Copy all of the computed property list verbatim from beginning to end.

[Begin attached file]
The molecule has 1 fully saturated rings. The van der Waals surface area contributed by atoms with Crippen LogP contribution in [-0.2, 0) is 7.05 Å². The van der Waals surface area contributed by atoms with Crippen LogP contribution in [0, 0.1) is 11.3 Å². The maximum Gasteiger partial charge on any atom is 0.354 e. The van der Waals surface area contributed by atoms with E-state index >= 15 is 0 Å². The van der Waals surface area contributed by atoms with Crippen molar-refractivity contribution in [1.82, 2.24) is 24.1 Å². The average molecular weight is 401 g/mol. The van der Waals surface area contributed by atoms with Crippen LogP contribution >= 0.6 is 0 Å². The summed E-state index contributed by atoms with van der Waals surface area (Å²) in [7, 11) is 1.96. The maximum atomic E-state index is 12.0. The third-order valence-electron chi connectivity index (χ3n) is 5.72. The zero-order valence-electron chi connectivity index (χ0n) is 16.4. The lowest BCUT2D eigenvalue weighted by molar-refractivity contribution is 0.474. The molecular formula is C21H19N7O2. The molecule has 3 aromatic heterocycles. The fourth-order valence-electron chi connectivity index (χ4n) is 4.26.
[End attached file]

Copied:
The molecule has 1 fully saturated rings. The van der Waals surface area contributed by atoms with Crippen LogP contribution in [-0.2, 0) is 7.05 Å². The van der Waals surface area contributed by atoms with Crippen LogP contribution in [0, 0.1) is 11.3 Å². The maximum Gasteiger partial charge on any atom is 0.354 e. The van der Waals surface area contributed by atoms with E-state index >= 15 is 0 Å². The van der Waals surface area contributed by atoms with Crippen molar-refractivity contribution in [1.82, 2.24) is 24.1 Å². The average molecular weight is 401 g/mol. The van der Waals surface area contributed by atoms with Crippen LogP contribution >= 0.6 is 0 Å². The summed E-state index contributed by atoms with van der Waals surface area (Å²) in [7, 11) is 1.96. The maximum atomic E-state index is 12.0. The third-order valence-electron chi connectivity index (χ3n) is 5.72. The zero-order valence-electron chi connectivity index (χ0n) is 16.4. The lowest BCUT2D eigenvalue weighted by molar-refractivity contribution is 0.474. The molecular formula is C21H19N7O2. The molecule has 3 aromatic heterocycles. The fourth-order valence-electron chi connectivity index (χ4n) is 4.26.